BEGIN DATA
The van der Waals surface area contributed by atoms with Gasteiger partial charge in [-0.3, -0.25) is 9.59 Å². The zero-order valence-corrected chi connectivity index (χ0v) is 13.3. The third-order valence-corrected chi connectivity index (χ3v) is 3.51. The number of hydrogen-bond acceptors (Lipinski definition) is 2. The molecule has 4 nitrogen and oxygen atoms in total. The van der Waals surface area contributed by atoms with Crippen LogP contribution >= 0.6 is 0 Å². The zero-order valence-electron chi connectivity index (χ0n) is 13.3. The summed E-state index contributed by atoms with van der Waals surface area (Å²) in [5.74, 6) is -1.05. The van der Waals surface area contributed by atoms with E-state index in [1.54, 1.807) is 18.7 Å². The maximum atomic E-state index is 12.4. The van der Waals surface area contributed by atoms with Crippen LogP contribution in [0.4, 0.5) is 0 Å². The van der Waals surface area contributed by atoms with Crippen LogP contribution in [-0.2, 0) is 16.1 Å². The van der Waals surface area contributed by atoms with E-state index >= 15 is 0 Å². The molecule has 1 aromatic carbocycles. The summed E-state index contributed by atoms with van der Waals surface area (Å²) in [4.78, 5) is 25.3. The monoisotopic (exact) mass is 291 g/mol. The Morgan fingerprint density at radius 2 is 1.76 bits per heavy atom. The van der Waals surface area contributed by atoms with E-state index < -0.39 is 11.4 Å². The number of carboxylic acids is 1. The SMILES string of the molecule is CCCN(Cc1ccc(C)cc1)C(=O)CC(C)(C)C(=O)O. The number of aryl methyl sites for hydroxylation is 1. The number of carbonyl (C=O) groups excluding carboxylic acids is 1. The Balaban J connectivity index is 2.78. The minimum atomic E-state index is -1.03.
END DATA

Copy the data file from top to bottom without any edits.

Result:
The van der Waals surface area contributed by atoms with Gasteiger partial charge in [-0.3, -0.25) is 9.59 Å². The zero-order valence-corrected chi connectivity index (χ0v) is 13.3. The third-order valence-corrected chi connectivity index (χ3v) is 3.51. The number of hydrogen-bond acceptors (Lipinski definition) is 2. The molecule has 4 nitrogen and oxygen atoms in total. The van der Waals surface area contributed by atoms with Crippen LogP contribution >= 0.6 is 0 Å². The zero-order valence-electron chi connectivity index (χ0n) is 13.3. The summed E-state index contributed by atoms with van der Waals surface area (Å²) in [5.74, 6) is -1.05. The van der Waals surface area contributed by atoms with E-state index in [1.54, 1.807) is 18.7 Å². The maximum atomic E-state index is 12.4. The van der Waals surface area contributed by atoms with Crippen LogP contribution in [0.4, 0.5) is 0 Å². The van der Waals surface area contributed by atoms with Crippen LogP contribution in [-0.2, 0) is 16.1 Å². The van der Waals surface area contributed by atoms with E-state index >= 15 is 0 Å². The molecule has 1 aromatic carbocycles. The summed E-state index contributed by atoms with van der Waals surface area (Å²) in [4.78, 5) is 25.3. The monoisotopic (exact) mass is 291 g/mol. The Morgan fingerprint density at radius 2 is 1.76 bits per heavy atom. The van der Waals surface area contributed by atoms with E-state index < -0.39 is 11.4 Å². The number of carboxylic acids is 1. The SMILES string of the molecule is CCCN(Cc1ccc(C)cc1)C(=O)CC(C)(C)C(=O)O. The number of aryl methyl sites for hydroxylation is 1. The number of carbonyl (C=O) groups excluding carboxylic acids is 1. The Balaban J connectivity index is 2.78. The minimum atomic E-state index is -1.03.